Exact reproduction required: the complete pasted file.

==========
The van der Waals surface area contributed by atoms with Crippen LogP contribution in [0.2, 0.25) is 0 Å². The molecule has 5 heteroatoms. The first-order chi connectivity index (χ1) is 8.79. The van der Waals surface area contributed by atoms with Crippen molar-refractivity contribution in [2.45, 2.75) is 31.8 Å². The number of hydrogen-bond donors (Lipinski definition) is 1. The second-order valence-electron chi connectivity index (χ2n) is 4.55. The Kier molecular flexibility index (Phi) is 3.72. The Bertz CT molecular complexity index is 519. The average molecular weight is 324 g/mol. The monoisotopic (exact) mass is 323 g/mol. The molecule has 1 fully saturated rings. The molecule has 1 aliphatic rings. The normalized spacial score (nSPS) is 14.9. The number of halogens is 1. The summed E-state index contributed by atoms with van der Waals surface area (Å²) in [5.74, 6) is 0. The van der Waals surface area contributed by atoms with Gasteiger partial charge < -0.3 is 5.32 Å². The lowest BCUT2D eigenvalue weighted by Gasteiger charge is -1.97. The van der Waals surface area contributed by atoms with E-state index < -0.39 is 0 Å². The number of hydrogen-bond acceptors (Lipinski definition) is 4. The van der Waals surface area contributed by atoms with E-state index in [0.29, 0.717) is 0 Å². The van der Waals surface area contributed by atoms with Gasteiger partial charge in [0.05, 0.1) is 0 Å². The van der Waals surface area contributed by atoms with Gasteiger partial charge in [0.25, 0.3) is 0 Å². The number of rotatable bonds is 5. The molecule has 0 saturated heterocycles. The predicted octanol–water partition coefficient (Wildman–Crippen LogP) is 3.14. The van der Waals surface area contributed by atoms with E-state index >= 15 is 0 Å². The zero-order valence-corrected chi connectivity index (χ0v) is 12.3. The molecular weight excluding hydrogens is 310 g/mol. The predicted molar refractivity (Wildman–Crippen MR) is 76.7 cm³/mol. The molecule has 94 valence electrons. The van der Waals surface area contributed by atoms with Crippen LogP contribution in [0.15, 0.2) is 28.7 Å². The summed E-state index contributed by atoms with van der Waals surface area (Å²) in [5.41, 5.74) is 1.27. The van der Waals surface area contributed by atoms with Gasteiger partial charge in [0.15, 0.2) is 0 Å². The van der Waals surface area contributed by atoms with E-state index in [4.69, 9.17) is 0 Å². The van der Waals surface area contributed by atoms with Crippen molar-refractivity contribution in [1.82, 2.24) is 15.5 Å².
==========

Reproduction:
The van der Waals surface area contributed by atoms with Crippen LogP contribution in [0.2, 0.25) is 0 Å². The molecule has 5 heteroatoms. The first-order chi connectivity index (χ1) is 8.79. The van der Waals surface area contributed by atoms with Crippen molar-refractivity contribution in [2.45, 2.75) is 31.8 Å². The number of hydrogen-bond donors (Lipinski definition) is 1. The second-order valence-electron chi connectivity index (χ2n) is 4.55. The Kier molecular flexibility index (Phi) is 3.72. The Bertz CT molecular complexity index is 519. The average molecular weight is 324 g/mol. The monoisotopic (exact) mass is 323 g/mol. The molecule has 1 fully saturated rings. The molecule has 1 aliphatic rings. The normalized spacial score (nSPS) is 14.9. The number of halogens is 1. The summed E-state index contributed by atoms with van der Waals surface area (Å²) in [5.74, 6) is 0. The van der Waals surface area contributed by atoms with Gasteiger partial charge < -0.3 is 5.32 Å². The lowest BCUT2D eigenvalue weighted by Gasteiger charge is -1.97. The van der Waals surface area contributed by atoms with E-state index < -0.39 is 0 Å². The number of hydrogen-bond acceptors (Lipinski definition) is 4. The van der Waals surface area contributed by atoms with E-state index in [0.29, 0.717) is 0 Å². The van der Waals surface area contributed by atoms with Gasteiger partial charge in [0.05, 0.1) is 0 Å². The van der Waals surface area contributed by atoms with Gasteiger partial charge in [0.25, 0.3) is 0 Å². The number of rotatable bonds is 5. The molecule has 0 saturated heterocycles. The predicted octanol–water partition coefficient (Wildman–Crippen LogP) is 3.14. The van der Waals surface area contributed by atoms with E-state index >= 15 is 0 Å². The zero-order valence-corrected chi connectivity index (χ0v) is 12.3. The molecular weight excluding hydrogens is 310 g/mol. The predicted molar refractivity (Wildman–Crippen MR) is 76.7 cm³/mol. The molecule has 94 valence electrons. The van der Waals surface area contributed by atoms with Crippen LogP contribution in [0.15, 0.2) is 28.7 Å². The summed E-state index contributed by atoms with van der Waals surface area (Å²) in [5.41, 5.74) is 1.27. The van der Waals surface area contributed by atoms with Gasteiger partial charge in [0.15, 0.2) is 0 Å². The van der Waals surface area contributed by atoms with E-state index in [4.69, 9.17) is 0 Å². The van der Waals surface area contributed by atoms with Crippen molar-refractivity contribution in [1.82, 2.24) is 15.5 Å².